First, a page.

175 185 135 135 115 65 2290 1947.19 2628.71

All lifts and bodyweights were recorded in pounds.
No records were set on extra attempts.
BWT – Bodyweight     Pts – Lynch Points    ADJ Pts – Age adjusted Lynch Points

The Dino Gym’s Replica of the Apollon Wheels

by Al Myers

The Dino Gym's Apollon Wheels Replica

The Apollon Wheels have a mythical attraction to them.  What makes a better Challenge Barbell than TRAIN WHEELS!   I have  heard  the stories of Louis Uni (Apollon) lifting these giant  Train Wheels is his performances, and can only imagine how impressive he must have looked doing it. I only wish there were some pictures of him lifting them!!

Several people have made replicas of the Apollon Wheels (AW).  I have seen lots of pictures of them. What I don’t understand is why most replicas don’t resemble the original Apollon Wheels in the slightest.  Just look at the pictures of them and you will see what I am saying.  Most have rims that are way wider than the original Apollon Wheels. The hub design is not even remotely the same with some. Some replicas are plated with shiny chrome. The spokes are even turned wrong in some!  Sometimes I question whether they even used the original’s AW measurements! Most replicas that have been made look much bigger than the original AW.

I have wanted to undertake this project for quite some time – ever since I read in MILO several years ago (September 2004) an article  about the Hollie Brothers  and their quest in making an Apollon Wheel replica. They did it right, and tried to make a replica as close to the original as possible.  I had decided then, that when I took on this project, that would be my goal also.  Several design issues immediately became a problem.  First, only a “handful” of measurements have been recorded for the original AW and published. I read all the resources and tried to use what I considered the most accurate information.   I have several pictures of the original AW – and had to extrapolate from these pictures  and estimate some measurements – like the length of the gussets and width and diameter of the hub.  The one thing I did NOT want to be the same with my replica as the original AW was the weight.  The original AW weighed 366# (or 365# as some sources report).  I did not want to make it that heavy.  I don’t need any more heavy doorstops!  I wanted to make a replica that I could lift and train with!  So I decided my design weight goal would be around 250 pounds. The final weight of my AW replica turned out to be 240 pounds – which is ideal.

This project turned out to be a big success.  I was very pleased how my Apollon Wheels Replica turned out.  It’s nice to have something like this in the gym – when new lifters join their eyes are immediately drawn to this huge 2″ bar containing railroad car wheels as the plates.  It’s at that time I ask, “Have you heard the story about Apollon and his Challenge Barbell?”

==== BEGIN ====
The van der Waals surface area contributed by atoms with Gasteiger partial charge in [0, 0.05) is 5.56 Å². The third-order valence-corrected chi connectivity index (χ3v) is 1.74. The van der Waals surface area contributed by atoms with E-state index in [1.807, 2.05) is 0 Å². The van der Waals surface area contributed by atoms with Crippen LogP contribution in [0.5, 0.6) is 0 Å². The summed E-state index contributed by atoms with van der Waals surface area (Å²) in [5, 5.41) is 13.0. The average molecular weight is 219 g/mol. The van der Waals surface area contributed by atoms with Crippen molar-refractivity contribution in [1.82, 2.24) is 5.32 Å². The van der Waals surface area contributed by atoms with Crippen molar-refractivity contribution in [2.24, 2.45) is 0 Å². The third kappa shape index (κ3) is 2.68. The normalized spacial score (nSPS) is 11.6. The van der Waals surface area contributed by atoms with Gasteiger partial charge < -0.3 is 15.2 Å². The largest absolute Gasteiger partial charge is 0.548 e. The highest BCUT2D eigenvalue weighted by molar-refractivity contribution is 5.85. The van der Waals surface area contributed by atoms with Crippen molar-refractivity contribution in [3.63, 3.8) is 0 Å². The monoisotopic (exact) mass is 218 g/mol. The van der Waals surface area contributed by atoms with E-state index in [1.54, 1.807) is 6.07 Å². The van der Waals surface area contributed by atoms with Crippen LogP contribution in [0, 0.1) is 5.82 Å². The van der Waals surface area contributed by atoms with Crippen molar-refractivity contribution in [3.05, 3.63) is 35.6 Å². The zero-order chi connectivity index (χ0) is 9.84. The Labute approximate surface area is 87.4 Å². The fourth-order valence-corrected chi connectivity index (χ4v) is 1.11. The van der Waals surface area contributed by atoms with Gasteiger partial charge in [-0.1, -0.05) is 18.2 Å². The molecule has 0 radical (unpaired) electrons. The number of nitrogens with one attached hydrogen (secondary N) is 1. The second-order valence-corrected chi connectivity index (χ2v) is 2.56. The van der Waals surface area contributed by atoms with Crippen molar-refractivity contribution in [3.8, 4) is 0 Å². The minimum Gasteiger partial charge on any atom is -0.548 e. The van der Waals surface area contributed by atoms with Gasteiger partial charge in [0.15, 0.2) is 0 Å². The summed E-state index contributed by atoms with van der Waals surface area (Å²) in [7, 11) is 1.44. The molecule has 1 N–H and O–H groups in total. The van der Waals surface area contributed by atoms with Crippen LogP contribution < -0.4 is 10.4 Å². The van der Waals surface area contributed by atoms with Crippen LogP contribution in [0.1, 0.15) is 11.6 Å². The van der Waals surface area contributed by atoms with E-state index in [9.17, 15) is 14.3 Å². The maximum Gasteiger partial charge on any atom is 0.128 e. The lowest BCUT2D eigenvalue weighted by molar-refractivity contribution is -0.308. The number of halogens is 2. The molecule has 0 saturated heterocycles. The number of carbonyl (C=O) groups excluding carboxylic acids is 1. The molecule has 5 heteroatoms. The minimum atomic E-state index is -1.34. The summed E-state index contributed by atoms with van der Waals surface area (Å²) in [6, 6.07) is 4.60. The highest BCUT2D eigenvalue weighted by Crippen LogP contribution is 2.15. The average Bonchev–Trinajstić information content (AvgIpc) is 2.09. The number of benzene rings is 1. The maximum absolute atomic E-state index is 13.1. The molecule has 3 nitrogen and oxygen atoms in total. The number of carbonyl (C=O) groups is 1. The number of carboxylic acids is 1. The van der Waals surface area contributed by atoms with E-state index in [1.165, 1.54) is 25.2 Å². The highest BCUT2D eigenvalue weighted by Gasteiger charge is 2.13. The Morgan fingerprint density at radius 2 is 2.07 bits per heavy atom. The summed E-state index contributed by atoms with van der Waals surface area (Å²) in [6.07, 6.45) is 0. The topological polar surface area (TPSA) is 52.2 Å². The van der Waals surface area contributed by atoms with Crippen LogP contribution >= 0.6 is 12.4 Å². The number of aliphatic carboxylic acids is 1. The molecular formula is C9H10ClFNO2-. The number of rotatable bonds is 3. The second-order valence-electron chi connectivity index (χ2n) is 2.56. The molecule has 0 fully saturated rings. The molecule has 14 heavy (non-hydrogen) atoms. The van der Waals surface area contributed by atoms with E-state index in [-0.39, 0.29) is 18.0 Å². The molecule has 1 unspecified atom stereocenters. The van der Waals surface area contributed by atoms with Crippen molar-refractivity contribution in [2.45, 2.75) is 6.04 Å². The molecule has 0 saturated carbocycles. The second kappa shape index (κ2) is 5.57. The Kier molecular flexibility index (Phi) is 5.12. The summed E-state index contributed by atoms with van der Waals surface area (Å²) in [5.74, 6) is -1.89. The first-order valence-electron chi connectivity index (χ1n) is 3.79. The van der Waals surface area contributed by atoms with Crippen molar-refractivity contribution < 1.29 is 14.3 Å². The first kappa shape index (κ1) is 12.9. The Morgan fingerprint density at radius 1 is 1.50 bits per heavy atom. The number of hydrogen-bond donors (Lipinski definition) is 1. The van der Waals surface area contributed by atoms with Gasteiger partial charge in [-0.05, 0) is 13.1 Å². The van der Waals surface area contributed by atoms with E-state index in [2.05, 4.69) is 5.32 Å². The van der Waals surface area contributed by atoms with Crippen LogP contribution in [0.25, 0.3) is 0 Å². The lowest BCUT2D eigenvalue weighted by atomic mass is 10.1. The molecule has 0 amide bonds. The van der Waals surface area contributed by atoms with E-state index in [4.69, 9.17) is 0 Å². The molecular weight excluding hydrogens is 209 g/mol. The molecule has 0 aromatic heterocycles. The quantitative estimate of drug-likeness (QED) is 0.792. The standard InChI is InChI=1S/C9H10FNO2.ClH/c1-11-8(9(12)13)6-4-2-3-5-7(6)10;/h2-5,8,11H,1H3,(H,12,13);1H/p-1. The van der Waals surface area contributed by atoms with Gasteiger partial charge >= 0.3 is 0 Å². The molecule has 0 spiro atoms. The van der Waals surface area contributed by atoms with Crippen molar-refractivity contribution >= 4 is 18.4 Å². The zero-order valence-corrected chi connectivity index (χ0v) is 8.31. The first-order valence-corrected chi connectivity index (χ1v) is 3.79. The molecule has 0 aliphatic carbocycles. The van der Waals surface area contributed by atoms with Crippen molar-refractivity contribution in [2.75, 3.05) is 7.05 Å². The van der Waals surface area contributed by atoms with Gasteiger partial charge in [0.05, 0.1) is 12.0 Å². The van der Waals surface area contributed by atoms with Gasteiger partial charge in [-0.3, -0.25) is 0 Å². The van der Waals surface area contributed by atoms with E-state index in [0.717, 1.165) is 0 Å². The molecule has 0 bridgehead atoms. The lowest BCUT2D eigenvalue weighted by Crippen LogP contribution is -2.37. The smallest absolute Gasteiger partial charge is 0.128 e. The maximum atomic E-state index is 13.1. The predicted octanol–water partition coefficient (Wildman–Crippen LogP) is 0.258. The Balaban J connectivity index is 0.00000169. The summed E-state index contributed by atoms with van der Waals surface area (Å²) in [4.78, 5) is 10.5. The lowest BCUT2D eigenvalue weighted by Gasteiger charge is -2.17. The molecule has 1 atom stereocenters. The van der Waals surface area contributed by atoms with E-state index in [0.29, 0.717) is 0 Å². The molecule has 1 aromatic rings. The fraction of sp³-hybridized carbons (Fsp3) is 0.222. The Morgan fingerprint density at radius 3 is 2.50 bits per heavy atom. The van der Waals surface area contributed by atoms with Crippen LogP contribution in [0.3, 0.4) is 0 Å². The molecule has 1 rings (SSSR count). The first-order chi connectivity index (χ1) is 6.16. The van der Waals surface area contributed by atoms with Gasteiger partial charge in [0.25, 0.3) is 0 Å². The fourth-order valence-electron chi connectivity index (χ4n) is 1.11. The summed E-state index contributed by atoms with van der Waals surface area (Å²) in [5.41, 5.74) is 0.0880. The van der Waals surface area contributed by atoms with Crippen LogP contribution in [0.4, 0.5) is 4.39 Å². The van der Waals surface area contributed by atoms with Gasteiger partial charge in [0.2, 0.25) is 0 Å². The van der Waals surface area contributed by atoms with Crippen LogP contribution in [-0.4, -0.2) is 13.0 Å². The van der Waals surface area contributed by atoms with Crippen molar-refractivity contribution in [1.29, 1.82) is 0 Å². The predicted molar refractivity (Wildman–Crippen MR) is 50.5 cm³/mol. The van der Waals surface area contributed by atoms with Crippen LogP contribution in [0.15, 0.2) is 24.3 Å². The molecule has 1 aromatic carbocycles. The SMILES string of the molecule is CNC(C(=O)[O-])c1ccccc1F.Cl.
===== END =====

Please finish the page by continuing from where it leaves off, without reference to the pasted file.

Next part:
The Apollon Wheels

by Al Myers

Norb Schemansky lifting the Apollon Wheels

The Apollon Wheels were made famous by the legendary French Professional Strongman, Louis Uni AKA Apollon, in the late 1800’s. Apollon used these in his strongman stage shows and billed them as the UNLIFTABLE Challenge Barbell. The Apollon Wheels were an old set of railroad car wheels connected by an axel. The Apollon Wheels weigh 366 pounds (total weight). The diameter of the Wheels are 26 inches and the diameter of the axel is 1.93 inches. The width of the Wheels are 4 inches wide and the length of the axel is under 6 feet (several sources report different lengths).

Who has lifted the original Apollon Wheels?

Besides Apollon himself, only three individuals have ever lifted the original Apollon Wheels. The first to lift the Apollon Wheels was Charles Rigoulet on March 3rd, 1930. Rigoulet, a Frenchman, was a World Weightlifting Champion and is credited with the first 400 pound Clean and Jerk in history!!! The next to lift the Apollon Wheels was John Davis, of the United States, on September 13th, 1949. Davis was also a World Champion Weightlifter and was the first man to Clean and Jerk 400 pounds under official meet conditions. Norb Schemansky, of the United States, was the third to lift the Apollon Wheels on October 17th, 1954, just one week after winning the World Championships. After Schemansky had the Wheels to his chest – he jerked the Apollon Wheels three times in a row!!!